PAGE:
Opening with a nine-minute song is never a good idea, but “Take Me Out,” the lead track, recalls Throwing Muses, so it’s not all bad.
The heart of the EP rests in the three middle songs: a triumvirate of the group’s strengths.
“Turpentine” is less 4AD-fare and more Velvets-cum-Spiritualized. “Three Eyes” merges a good ‘ol Modern Lovers vibe with that Kristin-Hersh’s-little-sister voice of Reneé LoBue. A cover of Galaxie 500’s”Strange” sounds eerily like the original, but at least the group has good taste.
The lilting “Bar Song” is weird in a Squirrel Nut Zippers-meets-His Name is Alive kind of way.
Final verdict: only sailors and patient music fans should sail these waters.
As on previous albums, Front Line Assembly paints a colorful canvas of pain, anger and inner turmoil with their latest release, Epitaph. Laden with harsh vocals and repetitive electronic percussion, Epitaph is a slowly hypnotic head-trip that bombards you with insight and clear thinking.
Slow, yet crafty, “Haloed” talks of words without meanings and angels with crooked halos, while “Dead Planet” picks up the electronic pace as the sleep-deprived vocalist Bill Leeb whispers, “I haven’t slept in four days / something here just doesn’t feel right.” With crashing cymbals and angry vocals (“These open wounds will never heal”), “Backlash” addresses their inner suffering through a highly percussive up-tempo track. “Conscience” uses dark brooding vocals and a piano melody to make it the album’s most memorable cut.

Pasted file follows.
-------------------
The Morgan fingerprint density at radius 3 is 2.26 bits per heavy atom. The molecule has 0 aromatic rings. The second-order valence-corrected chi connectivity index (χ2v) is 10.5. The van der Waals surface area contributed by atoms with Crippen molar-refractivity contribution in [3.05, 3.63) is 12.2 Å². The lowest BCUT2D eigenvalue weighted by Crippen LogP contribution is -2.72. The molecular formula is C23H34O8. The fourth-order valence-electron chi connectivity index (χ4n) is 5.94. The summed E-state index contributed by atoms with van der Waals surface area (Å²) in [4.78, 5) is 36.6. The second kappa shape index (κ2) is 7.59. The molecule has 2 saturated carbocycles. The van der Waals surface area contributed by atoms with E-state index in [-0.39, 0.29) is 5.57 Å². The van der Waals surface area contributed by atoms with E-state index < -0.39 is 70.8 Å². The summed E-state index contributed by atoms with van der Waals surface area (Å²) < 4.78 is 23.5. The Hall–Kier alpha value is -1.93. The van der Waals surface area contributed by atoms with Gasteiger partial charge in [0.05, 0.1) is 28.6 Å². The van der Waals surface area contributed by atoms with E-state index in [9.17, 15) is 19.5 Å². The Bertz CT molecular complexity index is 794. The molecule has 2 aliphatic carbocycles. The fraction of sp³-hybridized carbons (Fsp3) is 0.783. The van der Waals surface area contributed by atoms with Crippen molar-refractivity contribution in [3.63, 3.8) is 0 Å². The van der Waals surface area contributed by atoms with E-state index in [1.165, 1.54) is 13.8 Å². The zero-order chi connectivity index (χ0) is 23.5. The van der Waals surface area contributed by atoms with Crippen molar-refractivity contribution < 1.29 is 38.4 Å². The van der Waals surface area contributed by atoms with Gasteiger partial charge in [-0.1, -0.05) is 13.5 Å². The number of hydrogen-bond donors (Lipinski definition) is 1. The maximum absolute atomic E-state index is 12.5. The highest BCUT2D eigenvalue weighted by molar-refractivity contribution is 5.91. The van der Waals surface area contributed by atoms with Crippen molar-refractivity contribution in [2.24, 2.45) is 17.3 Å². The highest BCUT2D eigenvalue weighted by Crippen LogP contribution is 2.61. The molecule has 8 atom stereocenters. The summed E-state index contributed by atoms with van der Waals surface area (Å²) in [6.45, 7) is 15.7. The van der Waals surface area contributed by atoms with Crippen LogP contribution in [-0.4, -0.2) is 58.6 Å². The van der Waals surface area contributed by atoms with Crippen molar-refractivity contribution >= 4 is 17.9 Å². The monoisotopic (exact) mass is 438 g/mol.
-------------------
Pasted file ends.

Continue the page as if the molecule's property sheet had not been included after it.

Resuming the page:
While nothing truly remarkable or new is accomplished on Epitaph, Front Line Assembly proves through carefully crafted songs that they deserve to be a notable mention in the history book of influential electro/industrial rock bands alongside NIN and Ministry.
California’s Holiday Flyer have been a trio for most of their career but on their latest album they decided to flesh out the sound and make the band a five-piece.
The songs haven’t grown much despite the added instrumentation. If anything has changed, it’s the pace of some of the songs. “Trains,” “Falling Apart at the Seams” and “Green Envy” are the fastest, most “rocking” songs in HF’s catalog. Don’t remove the quotes though, because when Flyer rocks they are still immersed in sugary-yet-heavyhearted pop.
The slow melancholy of past has not evaporated. Lyrics like “Out of here cause you’re just too far away / Searching for clarity / And I’m wishing / All my fears could suddenly be far away” (from “Out of Here”) aren’t exactly Shakespeare, but for mopey popsters they’ll suffice.
Not quite vital stuff, Holiday Flyer does craft the occasionally great indie pop tune. The closer, “Invincible,” highlights the group’s prize asset: the vocal interplay of brother-sister duo, John and Katie Conley.
Tools in the Dryer is a compilation of A-sides, B-sides, live tracks and remixes that wonderfully capture the Nashville group’s substandard history of making music. As bad as the band is, it’s a wonder they even released such an album.